What 10-yr Old MJ Taught Us About Progress Over Perfection

Every trip Jansen and I go on, we always bring something back for the kids.   

On our recent trip to Breckenridge, we found ourselves in a hobby store on Main Street. 


Our eyes scanned the walls of the homely shop.  Kites, yo-yos, rubber band guns and then… a wall filled with different types, styles and shapes of rubiks cubes.

MJ has recently been into these cubes.  He has a small collection of 8.  Including broken ones, because he wanted to proudly show his effort in putting it back together, by first, taking it apart. 

We added to his collection with a stickerless, magentic pyraminx.


Last night, we surprised him with his new “toy” – and he went to work figuring out how to solve it.  On his first try, it took him 30 minutes to figure it out.

By the time the night was considered over, about two hours later, he had figured out the algorithms.   Yes.  He actually said that word -  which I only refer to in complicated mathematical situations, where I can’t explain “my work”.  If you did long division and took math when I did, without a calculator, you know what I mean.



From 30 minutes to TWO minutes, TWELVE seconds.  How AWESOME is that??

I figured, sh*t, if he can do this thing, then so can I.  Right??  N. O. P. E.

Not even once had I made it.  After what seemed like the 100th try, I screamed, as if one of the kids spilled on our white carpet, "MJ, look!!! I got it.”  Whoo hoo!! I had completed the yellow side.


“Oh? Aunty Jan, sorry.  You didn’t do it cause you only have one side.” 

I guess when you’re working one side, you’re supposedly trying to work another.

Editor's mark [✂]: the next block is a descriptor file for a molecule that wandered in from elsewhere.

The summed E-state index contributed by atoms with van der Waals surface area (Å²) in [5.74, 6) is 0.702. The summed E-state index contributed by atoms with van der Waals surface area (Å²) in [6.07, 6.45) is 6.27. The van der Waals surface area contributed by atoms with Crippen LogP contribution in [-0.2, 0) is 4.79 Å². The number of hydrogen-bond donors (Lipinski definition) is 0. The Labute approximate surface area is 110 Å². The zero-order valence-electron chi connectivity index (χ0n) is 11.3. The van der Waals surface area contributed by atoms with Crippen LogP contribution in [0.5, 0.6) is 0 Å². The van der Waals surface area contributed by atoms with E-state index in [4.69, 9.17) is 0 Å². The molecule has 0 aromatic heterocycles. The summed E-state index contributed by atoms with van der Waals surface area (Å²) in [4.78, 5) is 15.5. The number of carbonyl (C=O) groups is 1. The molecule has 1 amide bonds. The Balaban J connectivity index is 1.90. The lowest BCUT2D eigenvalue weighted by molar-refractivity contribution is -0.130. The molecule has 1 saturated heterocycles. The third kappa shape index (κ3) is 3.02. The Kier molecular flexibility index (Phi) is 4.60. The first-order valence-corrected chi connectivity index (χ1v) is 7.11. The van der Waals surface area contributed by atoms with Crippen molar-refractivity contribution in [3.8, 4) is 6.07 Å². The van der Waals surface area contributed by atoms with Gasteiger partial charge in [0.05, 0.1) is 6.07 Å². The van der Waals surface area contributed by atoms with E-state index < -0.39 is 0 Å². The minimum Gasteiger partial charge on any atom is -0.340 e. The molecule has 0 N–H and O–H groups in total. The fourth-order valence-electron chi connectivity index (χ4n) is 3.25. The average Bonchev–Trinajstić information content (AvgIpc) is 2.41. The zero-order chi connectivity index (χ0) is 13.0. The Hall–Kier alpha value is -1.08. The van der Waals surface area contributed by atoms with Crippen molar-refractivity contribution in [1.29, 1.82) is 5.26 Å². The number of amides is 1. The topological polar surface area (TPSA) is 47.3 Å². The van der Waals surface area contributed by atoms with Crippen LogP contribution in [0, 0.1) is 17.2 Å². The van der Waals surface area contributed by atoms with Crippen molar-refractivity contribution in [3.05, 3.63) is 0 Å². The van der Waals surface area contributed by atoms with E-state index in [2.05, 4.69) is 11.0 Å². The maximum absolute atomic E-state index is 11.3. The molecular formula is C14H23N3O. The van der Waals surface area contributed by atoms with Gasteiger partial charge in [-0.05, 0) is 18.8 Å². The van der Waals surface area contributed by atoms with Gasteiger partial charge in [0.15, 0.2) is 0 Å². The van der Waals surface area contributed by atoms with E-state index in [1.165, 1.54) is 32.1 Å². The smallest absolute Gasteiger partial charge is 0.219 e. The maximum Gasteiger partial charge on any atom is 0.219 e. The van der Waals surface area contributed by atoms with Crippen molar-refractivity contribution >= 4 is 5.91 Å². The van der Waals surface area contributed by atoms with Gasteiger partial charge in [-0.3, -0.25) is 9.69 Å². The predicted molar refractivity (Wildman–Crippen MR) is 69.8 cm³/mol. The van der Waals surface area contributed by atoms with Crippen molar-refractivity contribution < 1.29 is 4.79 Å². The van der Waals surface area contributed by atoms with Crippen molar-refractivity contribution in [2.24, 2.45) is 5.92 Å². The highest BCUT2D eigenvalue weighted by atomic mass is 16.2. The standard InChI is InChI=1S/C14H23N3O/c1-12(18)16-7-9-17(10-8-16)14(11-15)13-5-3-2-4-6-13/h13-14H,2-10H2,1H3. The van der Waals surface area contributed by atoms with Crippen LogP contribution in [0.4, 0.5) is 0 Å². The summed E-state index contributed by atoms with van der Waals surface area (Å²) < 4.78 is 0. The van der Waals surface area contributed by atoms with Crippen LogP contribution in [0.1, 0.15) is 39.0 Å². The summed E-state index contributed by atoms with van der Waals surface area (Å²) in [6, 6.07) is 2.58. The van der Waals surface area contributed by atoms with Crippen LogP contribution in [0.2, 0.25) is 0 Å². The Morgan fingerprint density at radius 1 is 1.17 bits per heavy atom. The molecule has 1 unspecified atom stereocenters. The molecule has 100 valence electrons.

What the f*ck? Ultimate utter deflation.


Why do I even bring this up, and how does it relate to confidence in the workplace?

You see, he continued to play with this thing.  To us, a toy.  To him, a lesson.


I asked, “MJ, why do you keep doing it, when you already solved it?”

“Because I want to get better at it,” he says, as he attempts to beat his 2.12 time.


Progress, not perfection.

In the workplace, often times we find ourselves trying to be the best. 

The best accountant.  The best manager.  The best strategic thinker.  The best whatever…


There are two types of people:  the get-best or the get-better people.

While there is a place to be the best, the get-better person focuses on progress, not perfection.  Get-better people lean on learning, growth and expansion, allowing for mistakes along the way.   


Progress builds confidence.

Perfection doesn’t exist in the workplace.   There are too many personalities, standards, expectations – you name it, in the workplace, someone else has involvement in it.   If we always strived for perfection, we would ultimately fail.

Perfection is a destination.  Progress is the journey of excellence. 

Can you imagine if Apple stopped at perfection?  Their competitors would move forward and win.  Apple continues towards progress -  getting better – and moving with needs of its customer’s ever changing demands.


Progress, over perfection, is better for our health and makes us happier!

Perfection is exhausting.  We’re always trying to get “there”, doing whatever “it” takes. 

Progress allows for flexibility, pause and reflection.

Perfection is deflating.  We’re always focusing on trying to fix, what we could be doing wrong.

Progress focuses on what we did to get here and allows for celebration! 

And who doesn’t like celebrating??


As someone once said, “Perfection is the pursuit in the worst of ourselves, the part that tells us that nothing we do will ever be good enough.”

I think we can all take a lesson from MJ. 



It’s not about being good enough. 

It’s about doing the best we can and then choosing to try again.

Janice Tanaka